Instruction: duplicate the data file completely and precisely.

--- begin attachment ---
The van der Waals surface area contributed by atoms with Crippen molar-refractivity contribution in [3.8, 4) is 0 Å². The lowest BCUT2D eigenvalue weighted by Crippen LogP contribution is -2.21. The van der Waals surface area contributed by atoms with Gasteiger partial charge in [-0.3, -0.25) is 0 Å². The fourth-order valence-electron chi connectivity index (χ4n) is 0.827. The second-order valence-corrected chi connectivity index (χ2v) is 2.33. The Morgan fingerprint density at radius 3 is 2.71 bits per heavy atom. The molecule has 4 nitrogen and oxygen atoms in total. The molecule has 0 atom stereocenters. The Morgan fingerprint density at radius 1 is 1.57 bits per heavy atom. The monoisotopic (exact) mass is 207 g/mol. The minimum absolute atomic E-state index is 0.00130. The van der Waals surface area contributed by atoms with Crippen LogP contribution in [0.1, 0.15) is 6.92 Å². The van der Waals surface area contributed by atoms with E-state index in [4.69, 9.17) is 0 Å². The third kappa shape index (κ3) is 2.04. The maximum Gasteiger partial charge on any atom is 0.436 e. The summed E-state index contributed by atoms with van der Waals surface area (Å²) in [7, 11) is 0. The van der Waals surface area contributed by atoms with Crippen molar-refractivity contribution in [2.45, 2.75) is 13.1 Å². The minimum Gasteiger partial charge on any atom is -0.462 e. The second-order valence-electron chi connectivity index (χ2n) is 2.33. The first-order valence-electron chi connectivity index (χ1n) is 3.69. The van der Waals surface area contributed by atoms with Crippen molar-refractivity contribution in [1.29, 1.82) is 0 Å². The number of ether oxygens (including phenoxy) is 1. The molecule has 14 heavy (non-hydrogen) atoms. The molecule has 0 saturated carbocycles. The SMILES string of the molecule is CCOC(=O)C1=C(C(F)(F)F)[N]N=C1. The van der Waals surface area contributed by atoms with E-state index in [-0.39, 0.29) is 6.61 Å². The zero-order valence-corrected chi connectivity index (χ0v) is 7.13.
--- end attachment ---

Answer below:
The van der Waals surface area contributed by atoms with Crippen molar-refractivity contribution in [3.8, 4) is 0 Å². The lowest BCUT2D eigenvalue weighted by Crippen LogP contribution is -2.21. The van der Waals surface area contributed by atoms with Gasteiger partial charge in [-0.3, -0.25) is 0 Å². The fourth-order valence-electron chi connectivity index (χ4n) is 0.827. The second-order valence-corrected chi connectivity index (χ2v) is 2.33. The Morgan fingerprint density at radius 3 is 2.71 bits per heavy atom. The molecule has 4 nitrogen and oxygen atoms in total. The molecule has 0 atom stereocenters. The Morgan fingerprint density at radius 1 is 1.57 bits per heavy atom. The monoisotopic (exact) mass is 207 g/mol. The minimum absolute atomic E-state index is 0.00130. The van der Waals surface area contributed by atoms with Crippen LogP contribution in [0.1, 0.15) is 6.92 Å². The van der Waals surface area contributed by atoms with E-state index in [4.69, 9.17) is 0 Å². The third kappa shape index (κ3) is 2.04. The maximum Gasteiger partial charge on any atom is 0.436 e. The summed E-state index contributed by atoms with van der Waals surface area (Å²) in [7, 11) is 0. The van der Waals surface area contributed by atoms with Crippen molar-refractivity contribution in [2.45, 2.75) is 13.1 Å². The minimum Gasteiger partial charge on any atom is -0.462 e. The second-order valence-electron chi connectivity index (χ2n) is 2.33. The first-order valence-electron chi connectivity index (χ1n) is 3.69. The van der Waals surface area contributed by atoms with Crippen molar-refractivity contribution in [1.29, 1.82) is 0 Å². The number of ether oxygens (including phenoxy) is 1. The molecule has 14 heavy (non-hydrogen) atoms. The molecule has 0 saturated carbocycles. The SMILES string of the molecule is CCOC(=O)C1=C(C(F)(F)F)[N]N=C1. The van der Waals surface area contributed by atoms with E-state index in [-0.39, 0.29) is 6.61 Å². The zero-order valence-corrected chi connectivity index (χ0v) is 7.13.